AB 5 Passes California State Senate Hearing – What Does this Mean?

AB 5 Passes California State Senate Hearing - What Does this Mean

In California, the trucking industry is in the middle of a legislative upheaval over certain exemptions and tests for truck drivers on the state’s highways. Legislation that could disrupt the owner-operator trucking model in California is headed to Governor Gavin Newsom’s desk to be signed.

Assembly Bill 5 (AB5) passed the state senate’s Standing Committee on Labor, Public Employment and Retirement by a 4 to 1 vote, opening to door to codify the ABC test for employee status prescribed in the 2018 Dynamex decision.

Supporting the legislation would help to seek to protect workers from employers that attempt to classify them as independent contractors instead of employees. It could also affect the price of ride-sharing apps like Uber and Lyft, which will likely create higher prices for consumers.

What the Bill Is

Under the bill, many workers who are currently under the label of independent contractor would be considered employees. This would make them subject to the state labor laws in California. What’s more, employers would have to pay payroll taxes, provide benefits, overtime, minimum wage, workers’ compensation and, in many cases, also provide the commercial truck insurance.

Opposing the Bill

The bill in its current form would hurt the owner-operators who want to stay independent. The test, which designates employee status in the legislation, provides no leeway for independent truck drivers who work with other trucking companies; including truck brokers. Trucking associations, such as the Western States Trucking Association (WSTA) have come out against the bill. They warn that the liabilities that come from it would hit employers as a result of reclassification and would ultimately lead to many, if not most, refusing to work with owner-operators.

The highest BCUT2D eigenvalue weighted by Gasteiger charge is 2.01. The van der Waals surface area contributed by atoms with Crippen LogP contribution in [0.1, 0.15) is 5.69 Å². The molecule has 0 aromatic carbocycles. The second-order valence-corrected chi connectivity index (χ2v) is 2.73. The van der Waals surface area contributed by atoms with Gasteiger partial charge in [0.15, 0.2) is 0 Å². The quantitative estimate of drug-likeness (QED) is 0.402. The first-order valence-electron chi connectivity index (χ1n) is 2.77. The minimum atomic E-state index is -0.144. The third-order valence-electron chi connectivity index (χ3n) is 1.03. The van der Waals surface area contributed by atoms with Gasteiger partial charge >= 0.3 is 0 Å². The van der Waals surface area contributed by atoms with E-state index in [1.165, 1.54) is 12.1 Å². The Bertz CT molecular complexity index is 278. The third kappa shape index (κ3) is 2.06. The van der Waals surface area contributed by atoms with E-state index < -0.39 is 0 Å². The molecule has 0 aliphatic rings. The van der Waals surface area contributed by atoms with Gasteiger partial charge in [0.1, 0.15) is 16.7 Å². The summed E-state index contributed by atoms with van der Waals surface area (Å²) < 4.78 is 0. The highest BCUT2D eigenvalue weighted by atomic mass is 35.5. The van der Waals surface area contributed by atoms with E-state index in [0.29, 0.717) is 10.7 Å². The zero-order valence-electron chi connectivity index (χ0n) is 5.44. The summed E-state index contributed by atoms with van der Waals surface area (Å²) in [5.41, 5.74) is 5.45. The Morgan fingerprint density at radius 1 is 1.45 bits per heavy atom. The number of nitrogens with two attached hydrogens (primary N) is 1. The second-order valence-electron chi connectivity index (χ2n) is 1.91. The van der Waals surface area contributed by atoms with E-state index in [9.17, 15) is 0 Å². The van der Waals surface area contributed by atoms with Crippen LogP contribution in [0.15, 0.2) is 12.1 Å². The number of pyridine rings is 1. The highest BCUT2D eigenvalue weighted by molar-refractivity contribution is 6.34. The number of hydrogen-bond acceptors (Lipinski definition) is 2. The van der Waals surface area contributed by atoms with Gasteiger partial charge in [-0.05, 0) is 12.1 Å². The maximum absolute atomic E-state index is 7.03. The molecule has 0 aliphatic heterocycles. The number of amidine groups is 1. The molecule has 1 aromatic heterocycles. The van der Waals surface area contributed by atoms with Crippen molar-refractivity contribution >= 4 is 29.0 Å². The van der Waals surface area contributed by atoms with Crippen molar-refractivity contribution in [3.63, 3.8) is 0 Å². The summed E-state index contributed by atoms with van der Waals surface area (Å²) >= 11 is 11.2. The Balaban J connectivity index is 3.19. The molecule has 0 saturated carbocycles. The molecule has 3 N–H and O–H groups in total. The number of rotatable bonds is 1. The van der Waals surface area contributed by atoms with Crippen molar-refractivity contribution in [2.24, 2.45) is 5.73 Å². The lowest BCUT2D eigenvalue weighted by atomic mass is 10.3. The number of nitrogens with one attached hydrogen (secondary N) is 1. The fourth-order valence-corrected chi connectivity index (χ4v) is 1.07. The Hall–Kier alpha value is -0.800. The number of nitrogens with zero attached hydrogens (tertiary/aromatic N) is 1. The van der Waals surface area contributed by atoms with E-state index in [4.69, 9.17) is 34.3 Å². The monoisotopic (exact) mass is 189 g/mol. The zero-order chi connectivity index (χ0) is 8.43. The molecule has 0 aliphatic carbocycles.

What Happens Now?

Now, the future of the legislation is still a bit hazy. AB5 needs to be taken up by the state Senate’s Appropriations Committee, which won’t happen until later this month after the legislature’s recess is up. From there, the bill would go to the Senate floor for a major vote. If successful there, it then passes on to the Assembly chamber for a concurrence vote.

In the end, if it hurdles over those steps, the bill would then head to Gov. Newsom for signing, although Newsom does have the power to veto. Another hitch is that the bill needs to be passed by September 13 when it would die if not written into law.

Make sure to check back for future updates on this legislation.

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